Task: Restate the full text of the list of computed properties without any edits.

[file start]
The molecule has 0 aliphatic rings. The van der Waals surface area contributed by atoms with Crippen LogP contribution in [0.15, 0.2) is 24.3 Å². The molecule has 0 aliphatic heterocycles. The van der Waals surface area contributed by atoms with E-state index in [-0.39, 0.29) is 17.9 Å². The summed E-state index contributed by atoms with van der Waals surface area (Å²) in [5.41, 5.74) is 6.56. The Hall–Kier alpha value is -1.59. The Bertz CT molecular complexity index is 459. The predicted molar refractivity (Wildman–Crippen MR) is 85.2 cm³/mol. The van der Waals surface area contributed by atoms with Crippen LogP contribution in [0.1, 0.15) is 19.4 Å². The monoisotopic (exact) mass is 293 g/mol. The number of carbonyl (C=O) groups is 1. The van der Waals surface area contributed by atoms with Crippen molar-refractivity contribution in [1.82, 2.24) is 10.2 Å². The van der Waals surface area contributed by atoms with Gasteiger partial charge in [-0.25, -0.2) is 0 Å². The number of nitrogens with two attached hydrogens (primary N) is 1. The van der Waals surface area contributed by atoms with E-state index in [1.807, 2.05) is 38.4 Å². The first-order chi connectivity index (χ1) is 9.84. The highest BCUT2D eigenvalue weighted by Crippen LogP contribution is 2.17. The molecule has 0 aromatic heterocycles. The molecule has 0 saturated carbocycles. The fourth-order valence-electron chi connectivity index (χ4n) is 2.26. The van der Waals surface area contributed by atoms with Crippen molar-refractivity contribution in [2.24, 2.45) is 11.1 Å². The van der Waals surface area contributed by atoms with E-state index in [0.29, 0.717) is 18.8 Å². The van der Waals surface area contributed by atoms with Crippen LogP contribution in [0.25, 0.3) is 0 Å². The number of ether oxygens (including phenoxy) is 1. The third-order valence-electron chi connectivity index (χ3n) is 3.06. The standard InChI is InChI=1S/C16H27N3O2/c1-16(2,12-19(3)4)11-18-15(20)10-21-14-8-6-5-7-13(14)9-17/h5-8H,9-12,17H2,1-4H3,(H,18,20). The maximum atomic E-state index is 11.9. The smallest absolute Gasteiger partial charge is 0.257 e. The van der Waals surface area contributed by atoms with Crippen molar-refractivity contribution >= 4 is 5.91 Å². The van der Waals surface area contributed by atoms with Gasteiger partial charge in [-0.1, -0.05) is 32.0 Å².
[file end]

The molecule has 0 aliphatic rings. The van der Waals surface area contributed by atoms with Crippen LogP contribution in [0.15, 0.2) is 24.3 Å². The molecule has 0 aliphatic heterocycles. The van der Waals surface area contributed by atoms with E-state index in [-0.39, 0.29) is 17.9 Å². The summed E-state index contributed by atoms with van der Waals surface area (Å²) in [5.41, 5.74) is 6.56. The Hall–Kier alpha value is -1.59. The Bertz CT molecular complexity index is 459. The predicted molar refractivity (Wildman–Crippen MR) is 85.2 cm³/mol. The van der Waals surface area contributed by atoms with Crippen LogP contribution in [0.1, 0.15) is 19.4 Å². The monoisotopic (exact) mass is 293 g/mol. The number of carbonyl (C=O) groups is 1. The van der Waals surface area contributed by atoms with Crippen molar-refractivity contribution in [1.82, 2.24) is 10.2 Å². The van der Waals surface area contributed by atoms with Gasteiger partial charge in [-0.25, -0.2) is 0 Å². The number of nitrogens with two attached hydrogens (primary N) is 1. The van der Waals surface area contributed by atoms with E-state index in [1.807, 2.05) is 38.4 Å². The first-order chi connectivity index (χ1) is 9.84. The highest BCUT2D eigenvalue weighted by Crippen LogP contribution is 2.17. The molecule has 0 aromatic heterocycles. The molecule has 0 saturated carbocycles. The fourth-order valence-electron chi connectivity index (χ4n) is 2.26. The van der Waals surface area contributed by atoms with Crippen molar-refractivity contribution in [2.24, 2.45) is 11.1 Å². The van der Waals surface area contributed by atoms with E-state index in [0.29, 0.717) is 18.8 Å². The van der Waals surface area contributed by atoms with Crippen LogP contribution in [0.25, 0.3) is 0 Å². The number of ether oxygens (including phenoxy) is 1. The third-order valence-electron chi connectivity index (χ3n) is 3.06. The standard InChI is InChI=1S/C16H27N3O2/c1-16(2,12-19(3)4)11-18-15(20)10-21-14-8-6-5-7-13(14)9-17/h5-8H,9-12,17H2,1-4H3,(H,18,20). The maximum atomic E-state index is 11.9. The smallest absolute Gasteiger partial charge is 0.257 e. The van der Waals surface area contributed by atoms with Crippen molar-refractivity contribution >= 4 is 5.91 Å². The van der Waals surface area contributed by atoms with Gasteiger partial charge in [-0.1, -0.05) is 32.0 Å².